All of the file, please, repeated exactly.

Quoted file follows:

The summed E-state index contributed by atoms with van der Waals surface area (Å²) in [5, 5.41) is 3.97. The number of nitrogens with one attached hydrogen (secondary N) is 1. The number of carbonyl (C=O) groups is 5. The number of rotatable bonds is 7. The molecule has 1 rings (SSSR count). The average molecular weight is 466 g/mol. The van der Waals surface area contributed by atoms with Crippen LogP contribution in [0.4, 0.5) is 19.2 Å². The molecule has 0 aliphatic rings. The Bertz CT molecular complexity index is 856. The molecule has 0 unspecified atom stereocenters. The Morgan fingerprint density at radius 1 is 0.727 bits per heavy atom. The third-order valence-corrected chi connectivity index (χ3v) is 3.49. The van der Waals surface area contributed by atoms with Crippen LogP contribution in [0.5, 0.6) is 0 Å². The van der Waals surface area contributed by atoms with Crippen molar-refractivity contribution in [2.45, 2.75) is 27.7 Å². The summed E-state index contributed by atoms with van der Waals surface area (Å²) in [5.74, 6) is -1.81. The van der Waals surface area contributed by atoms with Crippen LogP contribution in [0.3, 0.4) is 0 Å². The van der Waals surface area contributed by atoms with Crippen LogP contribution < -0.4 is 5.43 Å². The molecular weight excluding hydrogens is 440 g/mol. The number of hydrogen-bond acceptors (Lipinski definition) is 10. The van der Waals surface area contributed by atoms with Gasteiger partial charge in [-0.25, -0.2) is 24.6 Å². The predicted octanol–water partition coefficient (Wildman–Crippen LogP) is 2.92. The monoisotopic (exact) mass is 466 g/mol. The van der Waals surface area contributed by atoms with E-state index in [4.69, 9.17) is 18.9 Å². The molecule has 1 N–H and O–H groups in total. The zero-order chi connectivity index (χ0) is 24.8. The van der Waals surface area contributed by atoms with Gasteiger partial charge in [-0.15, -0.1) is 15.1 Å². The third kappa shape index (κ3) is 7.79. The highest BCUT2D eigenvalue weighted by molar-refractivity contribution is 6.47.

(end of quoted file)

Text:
The summed E-state index contributed by atoms with van der Waals surface area (Å²) in [5, 5.41) is 3.97. The number of nitrogens with one attached hydrogen (secondary N) is 1. The number of carbonyl (C=O) groups is 5. The number of rotatable bonds is 7. The molecule has 1 rings (SSSR count). The average molecular weight is 466 g/mol. The van der Waals surface area contributed by atoms with Crippen LogP contribution in [0.4, 0.5) is 19.2 Å². The molecule has 0 aliphatic rings. The Bertz CT molecular complexity index is 856. The molecule has 0 unspecified atom stereocenters. The Morgan fingerprint density at radius 1 is 0.727 bits per heavy atom. The third-order valence-corrected chi connectivity index (χ3v) is 3.49. The van der Waals surface area contributed by atoms with Crippen LogP contribution in [0.5, 0.6) is 0 Å². The van der Waals surface area contributed by atoms with Crippen molar-refractivity contribution in [2.45, 2.75) is 27.7 Å². The summed E-state index contributed by atoms with van der Waals surface area (Å²) in [5.74, 6) is -1.81. The van der Waals surface area contributed by atoms with Crippen LogP contribution in [0.3, 0.4) is 0 Å². The van der Waals surface area contributed by atoms with Crippen LogP contribution < -0.4 is 5.43 Å². The molecular weight excluding hydrogens is 440 g/mol. The number of hydrogen-bond acceptors (Lipinski definition) is 10. The van der Waals surface area contributed by atoms with Gasteiger partial charge in [-0.25, -0.2) is 24.6 Å². The predicted octanol–water partition coefficient (Wildman–Crippen LogP) is 2.92. The monoisotopic (exact) mass is 466 g/mol. The van der Waals surface area contributed by atoms with E-state index in [4.69, 9.17) is 18.9 Å². The molecule has 1 N–H and O–H groups in total. The zero-order chi connectivity index (χ0) is 24.8. The van der Waals surface area contributed by atoms with Gasteiger partial charge in [-0.15, -0.1) is 15.1 Å². The third kappa shape index (κ3) is 7.79. The highest BCUT2D eigenvalue weighted by molar-refractivity contribution is 6.47.